Skip to Main Content
U.S. Forest Service
Caring for the land and serving people

United States Department of Agriculture

Home > Search > Publication Information

  1. Share via EmailShare on FacebookShare on LinkedInShare on Twitter
    Dislike this pubLike this pub


    On the George Washington and Jefferson National Forests, managers have used prescribed fire to create and maintain early-successional and open forest conditions across large areas. We used a landscape-scale and image-based approach to assess the extent that prescribed fires, including repeated fires, have created these forest conditions and put the results in context of the new George Washington National Forest management plan. At the landscape level, early-successional forest made up an average of 5 percent of burn unit area after one burn, 9 percent after two fires, 17 percent after three fires, and 14 percent after four fires. On average across all burn unit acreage, open forest made up 5 percent of the area after one burn, 7 percent after two burns, 9 percent after three, and 8 percent after four fires. The forest plan desired condition of 12 percent of the area in early-successional forest was met after three or four fires and was exceeded in some individual burn units. It is harder to achieve open-forest than early-successional conditions using prescribed fire alone. We also examined possible drivers of canopy gap creation in these forests. Vegetation type and heat load index, a topographic-based measure of solar radiation received by a site, were important predictors of where canopy gaps formed after prescribed fire.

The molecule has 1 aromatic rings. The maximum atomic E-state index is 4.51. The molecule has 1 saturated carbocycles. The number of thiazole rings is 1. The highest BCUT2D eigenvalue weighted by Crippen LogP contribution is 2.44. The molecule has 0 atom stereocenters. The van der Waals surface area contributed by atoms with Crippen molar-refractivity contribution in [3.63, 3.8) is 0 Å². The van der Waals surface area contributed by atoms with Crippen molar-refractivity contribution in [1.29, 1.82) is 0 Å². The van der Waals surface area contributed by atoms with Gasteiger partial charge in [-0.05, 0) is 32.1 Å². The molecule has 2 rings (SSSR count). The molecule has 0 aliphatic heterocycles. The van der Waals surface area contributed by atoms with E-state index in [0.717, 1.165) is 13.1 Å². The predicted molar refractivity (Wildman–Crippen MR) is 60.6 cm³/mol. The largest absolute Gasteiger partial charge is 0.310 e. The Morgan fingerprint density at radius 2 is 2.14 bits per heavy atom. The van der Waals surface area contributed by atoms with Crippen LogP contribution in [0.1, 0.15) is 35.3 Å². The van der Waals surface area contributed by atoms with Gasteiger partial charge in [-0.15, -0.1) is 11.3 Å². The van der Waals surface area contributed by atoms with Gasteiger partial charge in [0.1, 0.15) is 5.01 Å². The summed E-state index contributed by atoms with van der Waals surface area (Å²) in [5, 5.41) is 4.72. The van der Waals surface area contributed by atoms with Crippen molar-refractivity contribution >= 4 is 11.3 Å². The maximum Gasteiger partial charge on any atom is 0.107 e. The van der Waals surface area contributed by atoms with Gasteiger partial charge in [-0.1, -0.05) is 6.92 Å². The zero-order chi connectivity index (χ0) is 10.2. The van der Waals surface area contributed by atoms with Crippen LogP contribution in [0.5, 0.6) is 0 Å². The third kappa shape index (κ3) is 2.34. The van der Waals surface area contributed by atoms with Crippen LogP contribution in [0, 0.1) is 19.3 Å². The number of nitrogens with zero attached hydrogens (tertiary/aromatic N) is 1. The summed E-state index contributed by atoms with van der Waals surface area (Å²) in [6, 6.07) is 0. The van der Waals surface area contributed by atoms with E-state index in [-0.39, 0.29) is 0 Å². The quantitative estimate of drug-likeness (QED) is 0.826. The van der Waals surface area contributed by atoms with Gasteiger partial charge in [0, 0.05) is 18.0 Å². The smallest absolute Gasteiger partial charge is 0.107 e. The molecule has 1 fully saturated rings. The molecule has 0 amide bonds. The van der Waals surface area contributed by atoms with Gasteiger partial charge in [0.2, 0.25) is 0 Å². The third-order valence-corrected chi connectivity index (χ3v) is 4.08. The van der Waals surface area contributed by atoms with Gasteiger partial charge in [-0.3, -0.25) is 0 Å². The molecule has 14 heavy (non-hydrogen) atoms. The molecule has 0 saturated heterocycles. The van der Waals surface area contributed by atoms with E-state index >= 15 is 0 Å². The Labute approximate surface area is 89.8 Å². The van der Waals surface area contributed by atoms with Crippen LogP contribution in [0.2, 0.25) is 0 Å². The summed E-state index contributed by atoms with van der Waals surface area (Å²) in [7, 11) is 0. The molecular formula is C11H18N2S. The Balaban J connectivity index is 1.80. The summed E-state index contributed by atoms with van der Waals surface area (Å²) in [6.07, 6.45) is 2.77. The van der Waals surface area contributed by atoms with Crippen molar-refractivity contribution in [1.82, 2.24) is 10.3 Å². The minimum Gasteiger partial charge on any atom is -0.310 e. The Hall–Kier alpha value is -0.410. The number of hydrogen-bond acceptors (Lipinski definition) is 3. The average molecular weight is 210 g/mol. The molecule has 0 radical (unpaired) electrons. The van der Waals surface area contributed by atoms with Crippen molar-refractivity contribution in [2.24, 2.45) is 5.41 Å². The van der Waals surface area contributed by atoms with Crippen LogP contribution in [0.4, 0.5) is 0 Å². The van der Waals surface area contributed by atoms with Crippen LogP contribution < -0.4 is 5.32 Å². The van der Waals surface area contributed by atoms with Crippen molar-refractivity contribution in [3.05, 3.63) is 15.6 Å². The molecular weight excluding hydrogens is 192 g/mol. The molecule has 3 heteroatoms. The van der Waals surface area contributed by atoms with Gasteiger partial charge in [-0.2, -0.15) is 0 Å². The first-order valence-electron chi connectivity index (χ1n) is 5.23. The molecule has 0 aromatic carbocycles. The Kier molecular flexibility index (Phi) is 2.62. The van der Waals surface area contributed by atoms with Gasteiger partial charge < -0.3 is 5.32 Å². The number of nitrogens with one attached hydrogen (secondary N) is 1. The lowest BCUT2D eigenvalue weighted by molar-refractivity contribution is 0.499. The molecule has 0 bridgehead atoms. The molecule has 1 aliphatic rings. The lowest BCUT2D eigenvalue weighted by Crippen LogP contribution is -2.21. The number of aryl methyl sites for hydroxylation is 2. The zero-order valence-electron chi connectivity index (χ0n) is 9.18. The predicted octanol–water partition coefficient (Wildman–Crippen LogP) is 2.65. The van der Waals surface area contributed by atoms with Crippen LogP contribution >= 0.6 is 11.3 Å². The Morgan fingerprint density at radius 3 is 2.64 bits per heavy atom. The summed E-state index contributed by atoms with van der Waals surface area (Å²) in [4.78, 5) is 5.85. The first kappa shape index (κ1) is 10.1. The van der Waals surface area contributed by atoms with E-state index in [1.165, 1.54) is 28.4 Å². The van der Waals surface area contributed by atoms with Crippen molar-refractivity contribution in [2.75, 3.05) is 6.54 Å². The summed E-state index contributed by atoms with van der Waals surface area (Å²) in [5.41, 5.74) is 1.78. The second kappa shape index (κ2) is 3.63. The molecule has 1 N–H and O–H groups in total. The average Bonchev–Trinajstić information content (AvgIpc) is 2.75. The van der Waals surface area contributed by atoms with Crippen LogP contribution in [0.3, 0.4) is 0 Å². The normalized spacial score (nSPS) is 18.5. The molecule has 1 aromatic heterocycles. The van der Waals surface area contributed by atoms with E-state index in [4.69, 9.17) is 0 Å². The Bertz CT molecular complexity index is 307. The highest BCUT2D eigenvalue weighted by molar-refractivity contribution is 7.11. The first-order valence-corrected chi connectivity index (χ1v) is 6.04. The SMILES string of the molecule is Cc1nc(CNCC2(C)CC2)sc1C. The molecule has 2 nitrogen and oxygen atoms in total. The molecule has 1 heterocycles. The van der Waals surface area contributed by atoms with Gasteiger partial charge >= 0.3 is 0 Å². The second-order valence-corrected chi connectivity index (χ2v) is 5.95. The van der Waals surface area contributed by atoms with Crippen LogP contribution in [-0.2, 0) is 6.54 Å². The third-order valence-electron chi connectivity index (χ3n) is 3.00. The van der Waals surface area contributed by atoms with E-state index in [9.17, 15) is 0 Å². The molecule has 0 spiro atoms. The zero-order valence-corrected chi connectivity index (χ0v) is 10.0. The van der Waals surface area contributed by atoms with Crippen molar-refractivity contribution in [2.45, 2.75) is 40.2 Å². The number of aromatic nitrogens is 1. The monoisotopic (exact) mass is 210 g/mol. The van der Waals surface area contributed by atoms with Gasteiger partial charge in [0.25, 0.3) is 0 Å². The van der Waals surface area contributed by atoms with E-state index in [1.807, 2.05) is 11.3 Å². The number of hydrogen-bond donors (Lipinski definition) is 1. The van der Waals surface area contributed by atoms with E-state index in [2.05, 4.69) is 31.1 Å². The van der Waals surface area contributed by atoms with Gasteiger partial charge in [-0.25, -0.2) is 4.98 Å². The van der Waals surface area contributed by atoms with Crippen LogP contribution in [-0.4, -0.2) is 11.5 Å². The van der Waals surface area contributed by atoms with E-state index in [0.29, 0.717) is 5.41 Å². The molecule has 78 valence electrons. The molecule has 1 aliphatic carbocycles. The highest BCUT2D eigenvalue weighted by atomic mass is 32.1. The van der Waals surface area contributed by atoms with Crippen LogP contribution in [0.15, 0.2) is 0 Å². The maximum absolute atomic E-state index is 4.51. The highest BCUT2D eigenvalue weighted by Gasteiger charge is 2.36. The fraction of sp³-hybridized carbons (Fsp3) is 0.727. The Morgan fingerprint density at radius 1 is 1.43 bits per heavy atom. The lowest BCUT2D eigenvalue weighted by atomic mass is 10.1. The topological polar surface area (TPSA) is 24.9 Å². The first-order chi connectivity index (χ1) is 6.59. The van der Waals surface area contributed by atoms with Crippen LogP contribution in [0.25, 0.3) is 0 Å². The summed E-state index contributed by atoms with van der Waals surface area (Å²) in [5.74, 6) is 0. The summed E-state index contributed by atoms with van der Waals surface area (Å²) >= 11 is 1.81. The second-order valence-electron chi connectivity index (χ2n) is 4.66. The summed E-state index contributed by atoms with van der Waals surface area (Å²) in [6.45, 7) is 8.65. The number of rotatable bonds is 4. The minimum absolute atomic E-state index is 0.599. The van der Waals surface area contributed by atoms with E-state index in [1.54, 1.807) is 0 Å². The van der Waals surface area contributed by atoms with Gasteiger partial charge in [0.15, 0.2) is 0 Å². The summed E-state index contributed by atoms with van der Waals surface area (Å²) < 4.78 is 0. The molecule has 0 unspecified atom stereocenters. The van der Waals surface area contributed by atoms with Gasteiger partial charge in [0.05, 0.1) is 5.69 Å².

Publication Notes

    • Check the Northern Research Station web site to request a printed copy of this publication.
    • Our on-line publications are scanned and captured using Adobe Acrobat.
    • During the capture process some typographical errors may occur.
    • Please contact Sharon Hobrla, if you notice any errors which make this publication unusable.
    • We recommend that you also print this page and attach it to the printout of the article, to retain the full citation information.
    • This article was written and prepared by U.S. Government employees on official time, and is therefore in the public domain.


    Lorber, Jean; Thomas-Van Gundy, Melissa; Croy, Steve. 2018. Characterizing effects of prescribed fire on forest canopy cover in the George Washington and Jefferson National Forests. Research Paper NRS-31. Newtown Square, PA: U.S. Department of Agriculture, Forest Service, Northern Research Station. 30 p.


    Google Scholar


    overstory mortality, fire severity, landscape-scale fire, canopy cover

    Related Search

    XML: View XML
Show More
Show Fewer
Jump to Top of Page